Damaging Soybean Insects Spotted in IA
Soybean fields in IA are experiencing a fair amount of insect pressure. A record number of thistle caterpillars (painted lady butterflies) have been spotted, and are feeding on the foliage of soybean plants. They are joined in the field by Japanese beetles and aphids, creating a multi-pest complex. Here are some updates and scouting tips on these insects.
Thistle Caterpillar/Painted Lady Butterfly
Generally, thistle caterpillar are not troublesome pests, but we continue to see more issues with this foliage feeder. While adult painted lady butterflies are pollinators, the immature caterpillars have been eating through soybean fields, threatening to significantly reduce yield. Below are some identifiers to keep in mind when scouting, and some background on this pest’s appearance in IA.
- The lifecycle of the thistle caterpillar begins with adult butterflies migrating north in the spring.
- Thistles are often a preferred host for egg lay, but with better weed management success making thistles harder to find, soybeans can become a target laying area.
- The caterpillars emerge with brown/black bodies and yellow striping down each side, with spiny hairs covering the body.
- Caterpillars feed for 2-4 weeks prior to pupating, and during this time create webbing that binds up the leaves of the plant, which can be confused for soybean webworm.
- After they pupate, it takes another 7-10 days for the bright orange, black, and white painted lady butterfly to emerge.
- In IA, it is believed that we are now entering the second generation of caterpillars
Warm weather and lack of moisture are contributing stress factors to current soybean plants. Japanese beetles are a cause for concern, with clear defoliation in soybean fields. With some researchers worried that these Japanese beetles will start to head into corn fields, here are some tips on what to look for when scouting and how they ended up in your soybeans.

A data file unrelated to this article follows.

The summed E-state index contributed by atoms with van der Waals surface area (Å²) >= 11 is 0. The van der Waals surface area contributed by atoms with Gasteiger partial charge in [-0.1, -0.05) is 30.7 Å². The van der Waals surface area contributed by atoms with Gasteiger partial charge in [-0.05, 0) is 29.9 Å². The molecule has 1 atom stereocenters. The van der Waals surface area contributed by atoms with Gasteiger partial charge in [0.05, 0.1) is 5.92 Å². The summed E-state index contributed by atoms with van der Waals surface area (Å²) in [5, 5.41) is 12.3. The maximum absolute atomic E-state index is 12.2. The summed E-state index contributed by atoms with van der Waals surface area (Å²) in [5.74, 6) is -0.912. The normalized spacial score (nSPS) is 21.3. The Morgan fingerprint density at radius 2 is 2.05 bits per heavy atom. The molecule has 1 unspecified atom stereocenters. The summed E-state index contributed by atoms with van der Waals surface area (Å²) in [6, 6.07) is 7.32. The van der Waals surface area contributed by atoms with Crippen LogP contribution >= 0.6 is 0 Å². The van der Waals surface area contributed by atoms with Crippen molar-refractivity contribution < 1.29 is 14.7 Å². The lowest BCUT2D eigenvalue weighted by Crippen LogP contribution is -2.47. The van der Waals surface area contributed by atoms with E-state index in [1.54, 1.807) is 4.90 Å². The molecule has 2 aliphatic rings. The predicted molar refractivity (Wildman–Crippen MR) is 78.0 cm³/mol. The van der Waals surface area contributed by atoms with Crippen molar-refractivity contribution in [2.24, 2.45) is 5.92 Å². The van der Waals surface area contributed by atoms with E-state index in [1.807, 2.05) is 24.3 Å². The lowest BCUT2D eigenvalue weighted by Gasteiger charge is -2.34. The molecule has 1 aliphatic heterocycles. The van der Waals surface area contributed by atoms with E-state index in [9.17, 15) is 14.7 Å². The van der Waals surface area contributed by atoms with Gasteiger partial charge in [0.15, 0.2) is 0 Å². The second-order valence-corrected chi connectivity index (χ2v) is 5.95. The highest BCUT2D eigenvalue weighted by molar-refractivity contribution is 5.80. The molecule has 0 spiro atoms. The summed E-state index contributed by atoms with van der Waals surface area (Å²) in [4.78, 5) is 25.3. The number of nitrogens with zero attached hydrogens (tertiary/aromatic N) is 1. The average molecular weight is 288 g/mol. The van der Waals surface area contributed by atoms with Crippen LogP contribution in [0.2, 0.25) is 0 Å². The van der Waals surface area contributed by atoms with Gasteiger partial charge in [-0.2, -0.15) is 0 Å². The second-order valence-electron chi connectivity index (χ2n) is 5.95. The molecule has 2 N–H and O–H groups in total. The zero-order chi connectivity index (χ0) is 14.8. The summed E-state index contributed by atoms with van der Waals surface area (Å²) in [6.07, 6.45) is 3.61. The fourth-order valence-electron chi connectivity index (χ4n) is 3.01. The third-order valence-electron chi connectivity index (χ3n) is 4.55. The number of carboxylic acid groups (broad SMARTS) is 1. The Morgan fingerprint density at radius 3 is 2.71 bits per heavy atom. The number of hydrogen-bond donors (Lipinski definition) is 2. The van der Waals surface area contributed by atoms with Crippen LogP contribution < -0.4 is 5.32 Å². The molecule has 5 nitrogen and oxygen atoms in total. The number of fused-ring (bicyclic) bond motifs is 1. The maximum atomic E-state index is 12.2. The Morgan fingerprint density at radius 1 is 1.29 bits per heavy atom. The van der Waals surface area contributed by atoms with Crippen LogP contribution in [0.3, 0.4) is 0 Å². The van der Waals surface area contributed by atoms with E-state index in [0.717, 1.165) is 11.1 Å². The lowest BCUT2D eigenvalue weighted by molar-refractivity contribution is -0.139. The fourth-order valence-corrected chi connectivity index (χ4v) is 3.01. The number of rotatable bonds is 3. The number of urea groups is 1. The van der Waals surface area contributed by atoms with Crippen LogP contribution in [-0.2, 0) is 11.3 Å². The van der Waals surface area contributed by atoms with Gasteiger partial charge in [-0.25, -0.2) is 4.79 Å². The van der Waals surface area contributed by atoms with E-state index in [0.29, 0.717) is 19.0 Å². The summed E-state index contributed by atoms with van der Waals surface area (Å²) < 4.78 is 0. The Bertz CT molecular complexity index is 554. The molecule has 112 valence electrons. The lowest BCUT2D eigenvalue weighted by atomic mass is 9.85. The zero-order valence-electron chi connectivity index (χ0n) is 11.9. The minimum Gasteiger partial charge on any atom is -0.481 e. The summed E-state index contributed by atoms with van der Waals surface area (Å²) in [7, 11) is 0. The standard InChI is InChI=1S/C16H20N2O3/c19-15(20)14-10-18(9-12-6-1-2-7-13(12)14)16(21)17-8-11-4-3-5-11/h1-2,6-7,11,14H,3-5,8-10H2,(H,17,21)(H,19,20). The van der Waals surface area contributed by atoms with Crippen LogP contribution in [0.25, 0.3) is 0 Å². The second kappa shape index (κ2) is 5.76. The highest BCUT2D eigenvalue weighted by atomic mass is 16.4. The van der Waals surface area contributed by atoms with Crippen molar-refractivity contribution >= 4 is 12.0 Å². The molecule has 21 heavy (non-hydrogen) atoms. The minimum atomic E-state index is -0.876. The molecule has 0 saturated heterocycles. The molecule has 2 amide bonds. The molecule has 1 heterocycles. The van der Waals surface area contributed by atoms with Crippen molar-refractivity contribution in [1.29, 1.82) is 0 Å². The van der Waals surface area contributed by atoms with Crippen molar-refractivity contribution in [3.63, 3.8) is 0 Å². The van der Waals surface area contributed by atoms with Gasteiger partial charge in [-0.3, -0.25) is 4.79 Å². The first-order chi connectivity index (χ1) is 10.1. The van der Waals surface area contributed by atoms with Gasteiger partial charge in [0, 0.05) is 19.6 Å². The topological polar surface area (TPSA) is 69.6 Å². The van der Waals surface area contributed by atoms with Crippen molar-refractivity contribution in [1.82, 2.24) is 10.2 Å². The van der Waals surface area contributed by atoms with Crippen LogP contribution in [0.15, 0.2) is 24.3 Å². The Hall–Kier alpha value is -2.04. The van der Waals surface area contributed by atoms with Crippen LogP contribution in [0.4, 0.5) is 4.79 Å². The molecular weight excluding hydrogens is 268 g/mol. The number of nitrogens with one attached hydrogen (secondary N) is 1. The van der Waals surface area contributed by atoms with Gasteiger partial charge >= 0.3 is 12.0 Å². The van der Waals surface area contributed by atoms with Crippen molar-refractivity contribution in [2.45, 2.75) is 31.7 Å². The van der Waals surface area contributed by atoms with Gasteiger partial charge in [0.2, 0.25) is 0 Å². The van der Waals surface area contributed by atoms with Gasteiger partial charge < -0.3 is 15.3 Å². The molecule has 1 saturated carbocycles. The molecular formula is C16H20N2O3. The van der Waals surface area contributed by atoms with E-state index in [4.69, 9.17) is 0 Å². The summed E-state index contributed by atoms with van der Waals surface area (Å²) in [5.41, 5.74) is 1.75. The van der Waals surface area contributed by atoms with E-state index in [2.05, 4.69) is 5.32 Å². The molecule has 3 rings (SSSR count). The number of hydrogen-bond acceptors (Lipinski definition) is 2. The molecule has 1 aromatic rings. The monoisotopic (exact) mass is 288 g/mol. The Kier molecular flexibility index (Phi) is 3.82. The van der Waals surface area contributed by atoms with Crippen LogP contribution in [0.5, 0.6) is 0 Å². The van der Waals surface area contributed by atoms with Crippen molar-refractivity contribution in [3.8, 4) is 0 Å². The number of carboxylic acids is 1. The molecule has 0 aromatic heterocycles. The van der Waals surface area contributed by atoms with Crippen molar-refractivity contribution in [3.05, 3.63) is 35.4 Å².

- The Japanese beetle injures soybeans by feeding on foliage, identified by the skeletonization of the leaf with the veins remaining.
- Adults begin to emerge from grassy areas in late June, and start to feed.
- Adults are roughly ½” long, with a green metallic head, bronze back and 6 white tufts of hair on each side of the abdomen.
- After mating, the female beetles return to grassy areas and lay eggs in the soil. Eggs typically hatch in about 2 weeks, and the small grubs feed on roots.
- In early spring, the grubs pupate and hatch into adults.
- Japanese beetles typically have 1 generation per year in IA.
- Treatment for Japanese beetles is recommended if 20% soybean defoliation has occurred during the reproductive stages.
With soybean aphids currently making their way through IA soybean fields, they are contributing to foliar damage and potential yield loss. If you are wondering when to start insecticide applications, consider the information below.
- Soybean aphids can reach economic threshold levels starting in late July.
- If there are 250 aphids per plant with 80% of the plants infested, treatment is recommended through the R5 stage.
- Cooler conditions favor reproduction, and populations can double in 2-3 days.
For fields where thistle caterpillars are the primary pest, we recommend Besiege® insecticide, which provides both rapid knockdown and long lasting residual control of lepidopteran, sucking and chewing insect pests.
When thistle caterpillars, Japanese beetles and soybean aphids are simultaneously spotted in your fields, determining threshold becomes much more difficult. For protection against all 3 insects, we recommend applying Endigo® ZC insecticide, which offers trans-stemic movement into leaves for better protection. It also serves as an excellent rotational product for a complete integrated pest management program and easily tank mixes with other products for added convenience.
Sign up for the Know More, Grow More Digest to receive twice-monthly agronomic e-mail updates pertinent to your area.
All photos are either the property of Syngenta or are used with permission.
Syngenta hereby disclaims liability for third-party websites.